Since we're talking about growing your own food, I thought I'd take a day here to talk about making your food, and making it go as far as possible, especially when it comes to babies and toddlers.
Thinking that you don't have the time to make healthy, nutritious meals? Over the years, we've learned what is probably the easiest, and most obvious, trick to saving money and time (although, in truth, we don't always use it...don't ask me why...). By making food in large batches and then freezing the extra, you make multiple meals in just a little more time than it would have taken to make just one. It also means you might be able to buy your ingredients in bulk, which saves money, too.
Where we really use this is with baby food. Our 16-month old son can be picky. It can be somewhat disheartening to create a healthy meal that I was so excited to put together, only to discover that he just isn't into it, at least not today, at this meal. We've found the most expensive part about feeding a baby or toddler is the waste. *Sigh*.
The solution? A muffin pan and a freezer. I take the leftovers and freeze them in muffin-sized portions, then throw the "muffins" in ziploc bags to pull out another day. And usually, another day finds Chris more in the mood for whatever it was that he refused the first time.
This works for whole foods, like cous-cous, mac-n-cheese, spaghetti, chicken parmegiana, and such, but it also works for smoothies, yogurt and fruit mash-ups, oatmeals and other cooked cereals, and even baby food jars or pouches that I've opened but he won't eat. Just freeze in a non-stick or silicone muffin pan (silicone works great, because stuff just pops right out when you bend the pan), and pop out (using a spoon, if necessary).
Here is an example of the last meal I froze for our son. I had made Annie's Homegrown Organic 5-Grain Elbows & White Cheddar Macaroni & Cheese, which I then mixed with spinach, carrots, granulated kelp, and nutritional yeast for a healthy boost. Mac-n-Cheese is his absolute favorite, but for some reason (and, oh my, are there lots of reasons with toddlers, as you probably know!) that night, he wouldn't touch it.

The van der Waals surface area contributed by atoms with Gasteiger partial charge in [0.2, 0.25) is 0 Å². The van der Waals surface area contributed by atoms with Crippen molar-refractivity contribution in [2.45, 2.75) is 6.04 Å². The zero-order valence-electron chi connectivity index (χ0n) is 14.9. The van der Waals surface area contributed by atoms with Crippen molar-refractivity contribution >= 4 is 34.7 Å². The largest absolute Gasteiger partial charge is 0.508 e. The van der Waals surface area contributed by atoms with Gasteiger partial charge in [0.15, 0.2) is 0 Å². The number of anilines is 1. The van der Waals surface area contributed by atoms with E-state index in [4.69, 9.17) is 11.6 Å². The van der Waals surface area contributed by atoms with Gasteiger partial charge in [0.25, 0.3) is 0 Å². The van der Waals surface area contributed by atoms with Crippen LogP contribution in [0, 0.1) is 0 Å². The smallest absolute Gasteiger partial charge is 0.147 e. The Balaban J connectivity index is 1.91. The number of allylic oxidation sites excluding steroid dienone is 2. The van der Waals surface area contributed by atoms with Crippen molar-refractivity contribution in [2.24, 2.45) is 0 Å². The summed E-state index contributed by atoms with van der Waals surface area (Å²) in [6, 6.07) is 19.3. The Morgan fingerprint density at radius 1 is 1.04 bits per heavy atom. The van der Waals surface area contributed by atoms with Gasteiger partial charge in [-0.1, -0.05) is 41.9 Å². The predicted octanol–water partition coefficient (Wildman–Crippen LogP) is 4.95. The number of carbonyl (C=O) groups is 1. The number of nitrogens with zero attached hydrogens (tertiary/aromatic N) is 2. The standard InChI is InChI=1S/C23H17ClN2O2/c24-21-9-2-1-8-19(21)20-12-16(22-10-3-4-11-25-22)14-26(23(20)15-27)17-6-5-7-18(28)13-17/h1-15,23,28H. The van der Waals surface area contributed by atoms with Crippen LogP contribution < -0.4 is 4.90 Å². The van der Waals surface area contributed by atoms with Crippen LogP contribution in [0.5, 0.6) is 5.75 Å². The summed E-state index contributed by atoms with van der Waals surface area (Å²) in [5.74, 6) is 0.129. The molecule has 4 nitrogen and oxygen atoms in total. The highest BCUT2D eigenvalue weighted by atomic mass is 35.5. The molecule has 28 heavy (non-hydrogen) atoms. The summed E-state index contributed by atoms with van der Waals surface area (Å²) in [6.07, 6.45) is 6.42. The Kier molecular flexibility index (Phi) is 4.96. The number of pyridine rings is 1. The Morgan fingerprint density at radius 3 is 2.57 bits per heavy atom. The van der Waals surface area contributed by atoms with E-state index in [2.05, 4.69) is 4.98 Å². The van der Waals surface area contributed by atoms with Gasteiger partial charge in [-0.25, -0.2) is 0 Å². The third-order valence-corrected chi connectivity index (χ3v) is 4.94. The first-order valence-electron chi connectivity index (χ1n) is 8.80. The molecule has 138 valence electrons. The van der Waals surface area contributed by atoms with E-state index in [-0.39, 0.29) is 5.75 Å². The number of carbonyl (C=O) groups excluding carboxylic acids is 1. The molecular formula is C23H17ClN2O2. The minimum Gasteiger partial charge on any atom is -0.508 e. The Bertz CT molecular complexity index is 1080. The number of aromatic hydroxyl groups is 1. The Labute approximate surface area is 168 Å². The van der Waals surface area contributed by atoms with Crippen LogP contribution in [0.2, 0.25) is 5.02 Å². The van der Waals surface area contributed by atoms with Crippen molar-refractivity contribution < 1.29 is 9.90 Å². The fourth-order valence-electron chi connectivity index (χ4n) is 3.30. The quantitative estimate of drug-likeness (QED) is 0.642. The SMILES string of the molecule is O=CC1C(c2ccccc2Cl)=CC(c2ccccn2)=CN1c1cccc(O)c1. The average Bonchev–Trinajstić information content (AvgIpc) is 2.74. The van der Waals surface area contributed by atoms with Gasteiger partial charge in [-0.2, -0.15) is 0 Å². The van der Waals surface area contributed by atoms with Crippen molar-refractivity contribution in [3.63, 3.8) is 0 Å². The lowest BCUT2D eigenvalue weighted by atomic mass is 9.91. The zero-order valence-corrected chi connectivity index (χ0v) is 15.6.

I froze the leftovers in a muffin tin, which left me with 12 muffin-sized servings (anywhere from 6-12 meals, depending on how hungry he is). The next night, he asked for "nunus" (noodles), so I popped out a portion, thawed it in the microwave, and voila! He gobbled up the whole bowl in minutes. (FYI, the macaroni in this is made from super healthy grains like quinoa, spelt and amaranth, so it's super high in protein. The dish itself is a little high in sodium, like all packaged foods, but the other healthy stuff makes me feel a little better about it.)
And if you do the math, at about $2.50 per box, the macaroni and cheese I made comes out to between $0.20 and $0.40 a meal for Chris. Not bad!
If you need to freeze stuff in smaller amounts, for a younger baby or for smaller snack-sized portions, we've found the absolute perfect method involves using this Wilton Silicone Brownie-Squares Baking Mold. Because it's made of silicone, it bends, and the cubes just pop right out. Then you can throw them in a ziplock bag or airtight container, label, and freeze. They won't stick together, because they are already frozen, so you can easily take out cubes one at a time. This is how we made Chris's baby food from the time he was 6 months old, and actually, I still use it for freezing his 10-grain breakfast cereal and yogurt. He happens to really like frozen foods, so we let him chew on just slightly thawed cubes, which are reminiscent of frozen yogurt, and which, I think, feel good on his sore teething gums.
And while we're on the subject of baby, I should mention our two favorite baby food books: Super Baby Food and The Baby-Led Weaning Cookbook. The first one has the healthiest "super porridge" recipe I'd ever seen, made from all sorts of ground whole grains (which, surprisingly, was much easier than I thought it would be). Our son thrived on and actually quite enjoyed this addition to his diet.
So do you have any tricks to freezing food, or other ways to save time and money, that might make it easier to make nutritious, homemade food? We'd love to hear!